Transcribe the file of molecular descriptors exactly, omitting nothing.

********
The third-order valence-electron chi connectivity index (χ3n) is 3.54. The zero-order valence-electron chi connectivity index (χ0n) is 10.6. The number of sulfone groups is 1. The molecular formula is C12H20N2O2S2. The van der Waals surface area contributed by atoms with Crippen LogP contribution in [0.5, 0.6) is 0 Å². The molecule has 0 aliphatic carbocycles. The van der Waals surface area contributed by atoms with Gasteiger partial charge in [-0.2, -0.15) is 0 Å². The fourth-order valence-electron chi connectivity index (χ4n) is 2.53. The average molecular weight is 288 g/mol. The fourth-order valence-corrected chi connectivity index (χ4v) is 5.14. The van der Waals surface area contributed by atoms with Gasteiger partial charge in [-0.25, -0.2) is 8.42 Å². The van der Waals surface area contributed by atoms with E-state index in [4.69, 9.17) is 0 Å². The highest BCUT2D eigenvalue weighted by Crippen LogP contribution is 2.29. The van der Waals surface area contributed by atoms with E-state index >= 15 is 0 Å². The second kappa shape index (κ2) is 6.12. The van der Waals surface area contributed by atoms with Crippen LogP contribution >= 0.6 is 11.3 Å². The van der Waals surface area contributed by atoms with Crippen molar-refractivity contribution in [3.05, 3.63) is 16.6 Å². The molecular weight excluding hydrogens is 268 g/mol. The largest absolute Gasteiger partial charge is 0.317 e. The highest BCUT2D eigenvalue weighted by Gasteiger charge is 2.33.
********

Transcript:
The third-order valence-electron chi connectivity index (χ3n) is 3.54. The zero-order valence-electron chi connectivity index (χ0n) is 10.6. The number of sulfone groups is 1. The molecular formula is C12H20N2O2S2. The van der Waals surface area contributed by atoms with Crippen LogP contribution in [0.5, 0.6) is 0 Å². The molecule has 0 aliphatic carbocycles. The van der Waals surface area contributed by atoms with Gasteiger partial charge in [-0.2, -0.15) is 0 Å². The fourth-order valence-electron chi connectivity index (χ4n) is 2.53. The average molecular weight is 288 g/mol. The fourth-order valence-corrected chi connectivity index (χ4v) is 5.14. The van der Waals surface area contributed by atoms with Gasteiger partial charge in [-0.25, -0.2) is 8.42 Å². The van der Waals surface area contributed by atoms with E-state index in [4.69, 9.17) is 0 Å². The highest BCUT2D eigenvalue weighted by Crippen LogP contribution is 2.29. The van der Waals surface area contributed by atoms with E-state index >= 15 is 0 Å². The second kappa shape index (κ2) is 6.12. The van der Waals surface area contributed by atoms with Crippen LogP contribution >= 0.6 is 11.3 Å². The van der Waals surface area contributed by atoms with Crippen molar-refractivity contribution in [3.05, 3.63) is 16.6 Å². The molecular weight excluding hydrogens is 268 g/mol. The largest absolute Gasteiger partial charge is 0.317 e. The highest BCUT2D eigenvalue weighted by Gasteiger charge is 2.33.